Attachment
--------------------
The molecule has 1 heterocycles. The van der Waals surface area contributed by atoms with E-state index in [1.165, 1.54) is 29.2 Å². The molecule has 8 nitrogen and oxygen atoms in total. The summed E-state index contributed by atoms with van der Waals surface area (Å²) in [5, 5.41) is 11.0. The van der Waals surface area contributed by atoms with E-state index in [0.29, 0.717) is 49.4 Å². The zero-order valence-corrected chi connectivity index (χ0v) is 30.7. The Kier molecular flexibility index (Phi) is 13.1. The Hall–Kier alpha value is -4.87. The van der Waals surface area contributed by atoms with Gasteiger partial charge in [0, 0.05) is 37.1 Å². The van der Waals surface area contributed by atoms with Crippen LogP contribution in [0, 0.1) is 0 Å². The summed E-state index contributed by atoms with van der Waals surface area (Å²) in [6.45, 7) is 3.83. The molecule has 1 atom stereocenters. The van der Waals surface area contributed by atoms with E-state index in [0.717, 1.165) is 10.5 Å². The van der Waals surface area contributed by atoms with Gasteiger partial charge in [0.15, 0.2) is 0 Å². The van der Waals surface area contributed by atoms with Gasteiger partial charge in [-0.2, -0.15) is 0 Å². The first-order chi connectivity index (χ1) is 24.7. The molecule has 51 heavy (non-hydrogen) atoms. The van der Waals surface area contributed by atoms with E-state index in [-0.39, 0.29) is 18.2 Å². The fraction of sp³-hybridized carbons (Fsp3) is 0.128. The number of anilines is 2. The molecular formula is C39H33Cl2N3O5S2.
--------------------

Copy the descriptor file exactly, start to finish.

The molecule has 1 heterocycles. The van der Waals surface area contributed by atoms with E-state index in [1.165, 1.54) is 29.2 Å². The molecule has 8 nitrogen and oxygen atoms in total. The summed E-state index contributed by atoms with van der Waals surface area (Å²) in [5, 5.41) is 11.0. The van der Waals surface area contributed by atoms with E-state index in [0.29, 0.717) is 49.4 Å². The zero-order valence-corrected chi connectivity index (χ0v) is 30.7. The Kier molecular flexibility index (Phi) is 13.1. The Hall–Kier alpha value is -4.87. The van der Waals surface area contributed by atoms with Gasteiger partial charge in [0, 0.05) is 37.1 Å². The van der Waals surface area contributed by atoms with Crippen LogP contribution in [0, 0.1) is 0 Å². The summed E-state index contributed by atoms with van der Waals surface area (Å²) in [6.45, 7) is 3.83. The molecule has 1 atom stereocenters. The van der Waals surface area contributed by atoms with E-state index in [0.717, 1.165) is 10.5 Å². The van der Waals surface area contributed by atoms with Gasteiger partial charge in [0.15, 0.2) is 0 Å². The van der Waals surface area contributed by atoms with Gasteiger partial charge in [-0.2, -0.15) is 0 Å². The first-order chi connectivity index (χ1) is 24.7. The molecule has 51 heavy (non-hydrogen) atoms. The van der Waals surface area contributed by atoms with E-state index in [-0.39, 0.29) is 18.2 Å². The fraction of sp³-hybridized carbons (Fsp3) is 0.128. The number of anilines is 2. The molecular formula is C39H33Cl2N3O5S2.